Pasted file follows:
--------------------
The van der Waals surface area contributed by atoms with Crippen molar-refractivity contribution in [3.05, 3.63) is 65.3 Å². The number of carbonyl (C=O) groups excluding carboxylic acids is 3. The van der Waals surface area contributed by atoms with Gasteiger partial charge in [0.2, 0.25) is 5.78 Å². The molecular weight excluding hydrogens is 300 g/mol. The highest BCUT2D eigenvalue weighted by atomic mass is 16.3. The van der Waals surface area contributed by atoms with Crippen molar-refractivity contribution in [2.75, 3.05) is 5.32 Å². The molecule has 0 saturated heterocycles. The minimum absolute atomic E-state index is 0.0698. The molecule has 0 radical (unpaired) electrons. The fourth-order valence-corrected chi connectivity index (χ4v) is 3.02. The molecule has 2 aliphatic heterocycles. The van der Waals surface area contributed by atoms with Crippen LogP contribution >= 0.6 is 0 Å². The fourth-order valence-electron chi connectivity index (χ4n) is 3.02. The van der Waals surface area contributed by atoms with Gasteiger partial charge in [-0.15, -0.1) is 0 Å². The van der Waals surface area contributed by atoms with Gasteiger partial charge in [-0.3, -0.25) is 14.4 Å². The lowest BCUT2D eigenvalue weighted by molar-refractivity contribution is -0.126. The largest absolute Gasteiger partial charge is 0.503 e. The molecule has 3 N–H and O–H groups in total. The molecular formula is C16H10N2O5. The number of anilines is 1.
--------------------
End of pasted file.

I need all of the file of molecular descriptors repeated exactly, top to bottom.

The van der Waals surface area contributed by atoms with Crippen molar-refractivity contribution in [3.05, 3.63) is 65.3 Å². The number of carbonyl (C=O) groups excluding carboxylic acids is 3. The van der Waals surface area contributed by atoms with Gasteiger partial charge in [0.2, 0.25) is 5.78 Å². The molecular weight excluding hydrogens is 300 g/mol. The highest BCUT2D eigenvalue weighted by atomic mass is 16.3. The van der Waals surface area contributed by atoms with Crippen molar-refractivity contribution in [2.75, 3.05) is 5.32 Å². The molecule has 0 saturated heterocycles. The minimum absolute atomic E-state index is 0.0698. The molecule has 0 radical (unpaired) electrons. The fourth-order valence-corrected chi connectivity index (χ4v) is 3.02. The molecule has 2 aliphatic heterocycles. The van der Waals surface area contributed by atoms with Crippen LogP contribution >= 0.6 is 0 Å². The fourth-order valence-electron chi connectivity index (χ4n) is 3.02. The van der Waals surface area contributed by atoms with Gasteiger partial charge in [-0.15, -0.1) is 0 Å². The van der Waals surface area contributed by atoms with Gasteiger partial charge in [-0.3, -0.25) is 14.4 Å². The lowest BCUT2D eigenvalue weighted by molar-refractivity contribution is -0.126. The largest absolute Gasteiger partial charge is 0.503 e. The molecule has 3 N–H and O–H groups in total. The molecular formula is C16H10N2O5. The number of anilines is 1.